Keeping track of which plastics should be recycled in a municipality can be difficult for residents. To increase participation in recycling programs, it is helpful to make the information readily available and easy to understand. For example, here is an easy-to-use table listing different types of plastic:

  1. Polyethylene terephthalate (PETE)
    Soda, condiment, mouthwash, peanut butter, jelly bottles. 
    Commonly recycled. 
  2. High density polyethylene (HDPE)
    Milk, water, juice, shampoo, and household cleaner bottles. 
    Commonly recycled. 
  3. Polyvinyl chloride (PVC)
    Rigid plastic packaging, shrink wrap. 
    Not commonly recycled. 
  4. Low density polyethylene (LDPE)
    Grocery and garbage bags; container lids; squeezable bottles; bags from newspapers, bread, produce, etc.
    Growing recycling market. 
  5. Polypropylene (PP)
    Yogurt, margarine, and butter containers; takeout meal boxes; medicine bottles and caps.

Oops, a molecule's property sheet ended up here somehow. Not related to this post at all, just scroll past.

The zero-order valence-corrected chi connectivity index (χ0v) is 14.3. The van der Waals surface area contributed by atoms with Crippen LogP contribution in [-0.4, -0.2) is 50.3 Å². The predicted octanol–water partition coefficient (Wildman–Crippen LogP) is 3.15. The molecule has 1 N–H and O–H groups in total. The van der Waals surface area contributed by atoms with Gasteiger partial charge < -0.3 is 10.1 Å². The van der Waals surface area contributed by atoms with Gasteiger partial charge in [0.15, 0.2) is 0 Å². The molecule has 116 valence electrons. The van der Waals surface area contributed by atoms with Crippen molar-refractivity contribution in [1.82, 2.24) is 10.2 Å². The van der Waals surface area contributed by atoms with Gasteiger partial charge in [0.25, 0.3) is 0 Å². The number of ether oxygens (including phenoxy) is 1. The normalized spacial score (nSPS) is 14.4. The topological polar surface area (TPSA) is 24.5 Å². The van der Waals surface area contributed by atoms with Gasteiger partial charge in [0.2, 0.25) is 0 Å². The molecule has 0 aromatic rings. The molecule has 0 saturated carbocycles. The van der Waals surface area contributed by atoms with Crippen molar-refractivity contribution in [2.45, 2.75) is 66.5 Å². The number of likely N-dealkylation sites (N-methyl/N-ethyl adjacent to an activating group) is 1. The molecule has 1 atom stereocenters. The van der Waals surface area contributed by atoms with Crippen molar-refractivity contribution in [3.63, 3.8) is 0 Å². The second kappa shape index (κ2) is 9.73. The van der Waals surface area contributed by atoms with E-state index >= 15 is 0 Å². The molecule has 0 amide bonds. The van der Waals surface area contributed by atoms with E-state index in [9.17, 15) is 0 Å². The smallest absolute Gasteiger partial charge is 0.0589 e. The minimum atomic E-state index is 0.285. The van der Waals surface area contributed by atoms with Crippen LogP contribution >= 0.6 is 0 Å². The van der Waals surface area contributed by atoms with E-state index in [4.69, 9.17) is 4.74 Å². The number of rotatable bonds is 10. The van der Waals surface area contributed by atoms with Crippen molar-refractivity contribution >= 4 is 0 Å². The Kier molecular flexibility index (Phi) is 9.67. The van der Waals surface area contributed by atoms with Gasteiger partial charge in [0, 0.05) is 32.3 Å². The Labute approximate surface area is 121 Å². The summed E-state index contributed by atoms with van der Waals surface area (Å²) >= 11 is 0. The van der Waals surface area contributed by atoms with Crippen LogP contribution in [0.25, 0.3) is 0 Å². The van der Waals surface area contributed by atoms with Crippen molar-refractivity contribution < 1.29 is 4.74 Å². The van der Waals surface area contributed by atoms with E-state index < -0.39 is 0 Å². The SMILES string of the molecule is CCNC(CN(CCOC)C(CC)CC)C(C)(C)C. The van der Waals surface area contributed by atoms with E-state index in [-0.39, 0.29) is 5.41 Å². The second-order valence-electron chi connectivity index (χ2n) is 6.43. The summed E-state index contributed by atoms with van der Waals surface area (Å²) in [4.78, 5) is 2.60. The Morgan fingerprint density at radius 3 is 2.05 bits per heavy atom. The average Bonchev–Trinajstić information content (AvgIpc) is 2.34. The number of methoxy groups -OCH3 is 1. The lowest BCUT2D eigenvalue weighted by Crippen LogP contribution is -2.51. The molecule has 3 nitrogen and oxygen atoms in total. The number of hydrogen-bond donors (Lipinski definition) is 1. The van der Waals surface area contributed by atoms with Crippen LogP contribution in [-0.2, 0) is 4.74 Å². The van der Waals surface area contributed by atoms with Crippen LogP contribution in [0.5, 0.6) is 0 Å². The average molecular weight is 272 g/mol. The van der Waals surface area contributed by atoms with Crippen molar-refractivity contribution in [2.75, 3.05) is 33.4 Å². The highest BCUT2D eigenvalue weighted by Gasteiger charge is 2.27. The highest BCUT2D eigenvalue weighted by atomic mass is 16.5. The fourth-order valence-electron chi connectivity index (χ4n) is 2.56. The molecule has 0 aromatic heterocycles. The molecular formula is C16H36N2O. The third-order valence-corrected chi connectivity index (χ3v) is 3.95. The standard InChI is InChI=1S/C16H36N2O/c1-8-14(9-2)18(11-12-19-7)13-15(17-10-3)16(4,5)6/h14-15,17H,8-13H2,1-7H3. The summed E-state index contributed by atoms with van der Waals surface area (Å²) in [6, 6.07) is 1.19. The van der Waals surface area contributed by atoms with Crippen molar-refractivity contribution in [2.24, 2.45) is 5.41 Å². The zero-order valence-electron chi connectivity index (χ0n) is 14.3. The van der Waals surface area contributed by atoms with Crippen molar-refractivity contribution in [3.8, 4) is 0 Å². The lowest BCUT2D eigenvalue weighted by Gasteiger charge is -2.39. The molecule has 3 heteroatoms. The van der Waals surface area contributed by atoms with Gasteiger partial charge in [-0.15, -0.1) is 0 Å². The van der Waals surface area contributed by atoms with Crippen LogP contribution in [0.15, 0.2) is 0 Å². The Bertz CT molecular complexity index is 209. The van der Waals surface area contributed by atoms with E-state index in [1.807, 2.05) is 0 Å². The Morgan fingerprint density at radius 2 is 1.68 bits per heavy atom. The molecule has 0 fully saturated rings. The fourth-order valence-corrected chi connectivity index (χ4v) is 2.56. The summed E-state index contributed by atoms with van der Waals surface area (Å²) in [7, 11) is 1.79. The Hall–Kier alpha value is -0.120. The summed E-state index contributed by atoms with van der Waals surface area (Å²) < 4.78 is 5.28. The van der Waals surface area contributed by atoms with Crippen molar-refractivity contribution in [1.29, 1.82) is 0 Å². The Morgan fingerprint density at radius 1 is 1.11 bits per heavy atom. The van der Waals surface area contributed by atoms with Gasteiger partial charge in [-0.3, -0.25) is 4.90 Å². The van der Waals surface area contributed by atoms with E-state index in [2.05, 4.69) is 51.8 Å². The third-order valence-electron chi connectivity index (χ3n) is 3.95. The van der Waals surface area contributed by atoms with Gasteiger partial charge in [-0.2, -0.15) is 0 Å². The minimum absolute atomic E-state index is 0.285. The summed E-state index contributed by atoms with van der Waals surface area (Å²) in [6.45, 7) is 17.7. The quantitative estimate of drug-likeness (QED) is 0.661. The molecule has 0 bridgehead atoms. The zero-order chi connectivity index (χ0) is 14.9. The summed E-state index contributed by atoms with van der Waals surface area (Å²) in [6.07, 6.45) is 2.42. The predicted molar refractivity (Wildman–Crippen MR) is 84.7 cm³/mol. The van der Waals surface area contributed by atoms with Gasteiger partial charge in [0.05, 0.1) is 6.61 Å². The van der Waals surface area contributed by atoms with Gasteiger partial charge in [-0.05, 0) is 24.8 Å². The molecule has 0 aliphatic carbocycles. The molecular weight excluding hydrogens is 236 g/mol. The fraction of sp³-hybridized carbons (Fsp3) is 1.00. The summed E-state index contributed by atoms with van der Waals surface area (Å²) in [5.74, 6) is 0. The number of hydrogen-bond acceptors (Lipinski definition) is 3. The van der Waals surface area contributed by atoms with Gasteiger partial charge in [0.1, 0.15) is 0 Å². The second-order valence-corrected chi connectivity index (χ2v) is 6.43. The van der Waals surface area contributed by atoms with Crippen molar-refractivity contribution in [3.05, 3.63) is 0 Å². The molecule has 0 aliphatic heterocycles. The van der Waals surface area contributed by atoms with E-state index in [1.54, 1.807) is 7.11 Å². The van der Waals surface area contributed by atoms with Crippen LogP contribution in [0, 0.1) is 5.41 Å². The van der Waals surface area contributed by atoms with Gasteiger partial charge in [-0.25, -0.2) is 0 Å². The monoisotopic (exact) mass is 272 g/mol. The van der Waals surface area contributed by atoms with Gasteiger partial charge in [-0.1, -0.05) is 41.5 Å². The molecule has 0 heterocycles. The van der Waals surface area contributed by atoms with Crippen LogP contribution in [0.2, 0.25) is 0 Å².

Growing recycling market. 
  6. Polystyrene foam (PS)
    Styrofoam™ takeout containers, meat packaging trays, packing materials, food service products.
    Not commonly recycled. 
  7. Other
    All other plastics, mixed plastics, multi-layer materials
    Not commonly recycled

Confusion may occur when municipal recycling regulations change due to policy updates, upgrades to waste management facilities, new technology, etc. Here are a few ideas for effectively communicating with residents when these changes occur:

  • Include pamphlets or refrigerator magnets about recycling in welcome packet for new homeowners/renters.
  • Partner with grocery stores and other local businesses to display updatable signage near the point of purchase.
  • Post updatable signage on public recycling containers in public locations such as parks, schools, public transportation stations, etc.

About the Author

Maureen Schneider

Maureen A. Schneider
Project Engineer

Maureen is passionate about finding effective, efficient, and environmentally sustainable solutions to engineering problems. She has experience in the development of storm water management plans, stream restoration projects, regulatory permit processes, agricultural pollutant reduction program implementation, and other storm water quality improvement projects. Maureen has been with Ruekert & Mielke, Inc. since 2017.

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